Seahawks’ Richard Sherman Explains What Exactly He Was Thinking in Postgame Interview and What’s Happened Since

The Slatest
Your News Companion by Ben Mathis-Lilley
Jan. 20 2014 1:09 PM

Seahawks’ Richard Sherman Explains What Exactly He Was Thinking in Postgame Interview and What’s Happened Since

Cornerback Richard Sherman reacts on the sideline after tipping a pass which led to a Seahawks game-clinching interception late in the fourth quarter.

Photo by Otto Greule Jr/Getty Images

The Seattle Seahawks are going to the Super Bowl. And, if you watched the dramatic end to Sunday night’s slugfest with San Francisco, you know that Richard Sherman’s game-saving tip of Colin Kaepernick’s end zone pass has a lot to do with that. It was a career-defining moment for Sherman, but it was the Seahawks’ cornerback’s reaction after the play that has created the biggest stir. 

After the game-winning play, Sherman celebrated to be sure, and then jawed with the intended receiver on the play, Michael Crabtree, for which he was hit with a 15-yard unsportsmanlike conduct penalty. Sherman skipped from the field making what appeared to be a choking gesture. Then, in what appears to be the most controversial play of the day, Sherman went on a tirade during a postgame interview with Erin Andrews. Here’s the interview, in case you missed it.


The, shall we say, less-than-diplomatic rant doesn’t exactly comport with generally accepted rules of sportsmanship and set off a firestorm on Monday. Whether Sherman’s comments were unseemly or just exuberant seems to have split public opinion. The public response to his interview has also raised questions implicating race. Sherman says he’s been the target of racial slurs and bullying in the aftermath.

The Internet pot was sufficiently stirred to the point that Richard Sherman himself weighed in, responding to the criticism of his postgame behavior at “Near midnight I still had about 70 unread text messages from friends and family, most of which read, ‘Best interview ever!’ Many of my Twitter mentions were less supportive. My body ached. I was thrilled and proud and upset, all at once. Here’s what happened …” Sherman writes.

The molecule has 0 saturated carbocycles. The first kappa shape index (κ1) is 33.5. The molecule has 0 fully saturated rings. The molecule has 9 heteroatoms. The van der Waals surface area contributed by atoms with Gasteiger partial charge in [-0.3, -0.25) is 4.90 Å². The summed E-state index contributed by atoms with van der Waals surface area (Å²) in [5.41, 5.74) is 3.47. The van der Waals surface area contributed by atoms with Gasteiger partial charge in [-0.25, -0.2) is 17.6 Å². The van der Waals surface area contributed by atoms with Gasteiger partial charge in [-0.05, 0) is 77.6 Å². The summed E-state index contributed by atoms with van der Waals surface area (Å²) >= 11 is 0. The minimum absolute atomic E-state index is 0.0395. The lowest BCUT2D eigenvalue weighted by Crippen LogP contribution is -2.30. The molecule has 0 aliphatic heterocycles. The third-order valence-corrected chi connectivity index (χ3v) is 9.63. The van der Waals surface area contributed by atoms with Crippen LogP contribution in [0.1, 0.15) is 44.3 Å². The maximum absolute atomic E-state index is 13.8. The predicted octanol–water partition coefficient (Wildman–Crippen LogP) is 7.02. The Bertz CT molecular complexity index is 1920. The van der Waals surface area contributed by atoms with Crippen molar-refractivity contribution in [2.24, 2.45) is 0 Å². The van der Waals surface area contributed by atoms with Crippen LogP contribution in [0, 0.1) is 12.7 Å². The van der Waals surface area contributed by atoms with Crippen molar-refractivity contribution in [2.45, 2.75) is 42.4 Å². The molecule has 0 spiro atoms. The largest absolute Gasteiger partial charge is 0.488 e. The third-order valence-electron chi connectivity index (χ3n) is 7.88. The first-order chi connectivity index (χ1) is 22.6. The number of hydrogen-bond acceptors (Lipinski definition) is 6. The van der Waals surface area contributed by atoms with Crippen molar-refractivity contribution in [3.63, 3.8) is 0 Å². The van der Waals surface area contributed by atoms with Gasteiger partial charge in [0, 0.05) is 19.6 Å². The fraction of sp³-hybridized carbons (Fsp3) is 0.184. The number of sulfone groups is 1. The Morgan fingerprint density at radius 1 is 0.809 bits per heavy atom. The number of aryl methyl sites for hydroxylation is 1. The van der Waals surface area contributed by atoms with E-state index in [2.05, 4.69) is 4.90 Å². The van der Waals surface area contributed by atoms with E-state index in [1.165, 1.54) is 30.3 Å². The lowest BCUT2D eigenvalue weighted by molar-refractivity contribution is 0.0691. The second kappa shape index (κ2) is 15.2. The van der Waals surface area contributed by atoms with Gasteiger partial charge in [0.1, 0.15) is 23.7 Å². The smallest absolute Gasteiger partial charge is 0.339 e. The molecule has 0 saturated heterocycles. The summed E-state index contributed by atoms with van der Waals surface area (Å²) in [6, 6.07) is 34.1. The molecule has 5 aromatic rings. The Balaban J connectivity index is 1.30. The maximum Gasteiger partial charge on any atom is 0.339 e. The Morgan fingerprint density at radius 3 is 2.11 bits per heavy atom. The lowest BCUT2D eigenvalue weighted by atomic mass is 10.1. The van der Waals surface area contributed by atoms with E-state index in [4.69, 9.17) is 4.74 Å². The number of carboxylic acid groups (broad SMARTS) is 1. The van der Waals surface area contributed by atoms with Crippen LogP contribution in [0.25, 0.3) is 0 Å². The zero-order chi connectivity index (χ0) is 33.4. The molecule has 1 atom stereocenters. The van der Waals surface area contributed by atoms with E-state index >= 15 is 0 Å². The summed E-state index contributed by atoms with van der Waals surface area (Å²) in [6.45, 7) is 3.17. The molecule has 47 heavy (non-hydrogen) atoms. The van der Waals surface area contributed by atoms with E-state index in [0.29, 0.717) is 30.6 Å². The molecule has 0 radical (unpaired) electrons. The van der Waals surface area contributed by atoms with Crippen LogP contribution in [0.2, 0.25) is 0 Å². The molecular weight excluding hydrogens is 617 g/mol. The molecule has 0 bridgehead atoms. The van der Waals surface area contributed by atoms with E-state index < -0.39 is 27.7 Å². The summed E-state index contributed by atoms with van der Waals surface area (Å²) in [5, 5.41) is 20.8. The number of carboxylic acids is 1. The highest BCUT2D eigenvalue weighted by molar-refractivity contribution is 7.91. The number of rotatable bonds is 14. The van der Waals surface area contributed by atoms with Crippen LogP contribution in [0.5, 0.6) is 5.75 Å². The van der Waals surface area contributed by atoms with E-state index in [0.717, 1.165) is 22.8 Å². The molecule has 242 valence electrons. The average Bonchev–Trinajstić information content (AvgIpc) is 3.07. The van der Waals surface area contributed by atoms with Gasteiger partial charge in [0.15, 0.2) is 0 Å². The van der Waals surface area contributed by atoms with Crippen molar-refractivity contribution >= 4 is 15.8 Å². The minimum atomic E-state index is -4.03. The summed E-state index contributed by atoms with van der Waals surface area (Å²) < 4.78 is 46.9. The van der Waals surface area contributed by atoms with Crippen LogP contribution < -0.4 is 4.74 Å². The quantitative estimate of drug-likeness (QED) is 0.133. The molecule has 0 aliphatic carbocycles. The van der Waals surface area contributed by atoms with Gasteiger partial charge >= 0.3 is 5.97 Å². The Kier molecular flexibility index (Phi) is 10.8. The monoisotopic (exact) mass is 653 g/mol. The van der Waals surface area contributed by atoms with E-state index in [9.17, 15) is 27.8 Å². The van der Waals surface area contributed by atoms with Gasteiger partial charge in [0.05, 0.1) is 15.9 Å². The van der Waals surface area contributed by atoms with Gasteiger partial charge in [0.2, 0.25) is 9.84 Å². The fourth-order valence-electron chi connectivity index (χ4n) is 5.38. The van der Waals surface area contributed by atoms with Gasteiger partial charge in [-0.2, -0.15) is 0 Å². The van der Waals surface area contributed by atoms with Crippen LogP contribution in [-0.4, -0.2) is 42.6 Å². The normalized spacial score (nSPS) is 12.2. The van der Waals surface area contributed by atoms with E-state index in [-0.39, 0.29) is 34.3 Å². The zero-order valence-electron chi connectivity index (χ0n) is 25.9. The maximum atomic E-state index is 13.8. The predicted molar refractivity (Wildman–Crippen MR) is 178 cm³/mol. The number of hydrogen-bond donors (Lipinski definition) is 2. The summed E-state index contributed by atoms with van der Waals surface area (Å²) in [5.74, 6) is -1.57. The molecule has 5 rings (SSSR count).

Here’s how he describes the game’s waning moments and his postgame comments.

I ran over to Crabtree to shake his hand but he ignored me. I patted him, stuck out my hand and said, “Good game, good game.” That’s when he shoved my face, and that’s when I went off. I threw a choking sign at 49ers quarterback Colin Kaepernick. Why? Because he decided he was going to try the guy he was avoiding all game, because, I don’t know, he’s probably not paying attention for the game-winning play. C’mon, you’re better than that. Erin Andrews interviewed me after the game and I yelled what was obvious: If you put a subpar player across from a great one, most of the time you’re going to get one result….A lot of what I said to Andrews was adrenaline talking, and some of that was Crabtree. I just don’t like him…To those who would call me a thug or worse because I show passion on a football field—don’t judge a person’s character by what they do between the lines. Judge a man by what he does off the field, what he does for his community, what he does for his family. But people find it easy to take shots on Twitter, and to use racial slurs and bullying language far worse than what you’ll see from me. It’s sad and somewhat unbelievable to me that the world is still this way, but it is. I can handle it.

Elliot Hannon is a writer in Washington, D.C. Follow him on Twitter.


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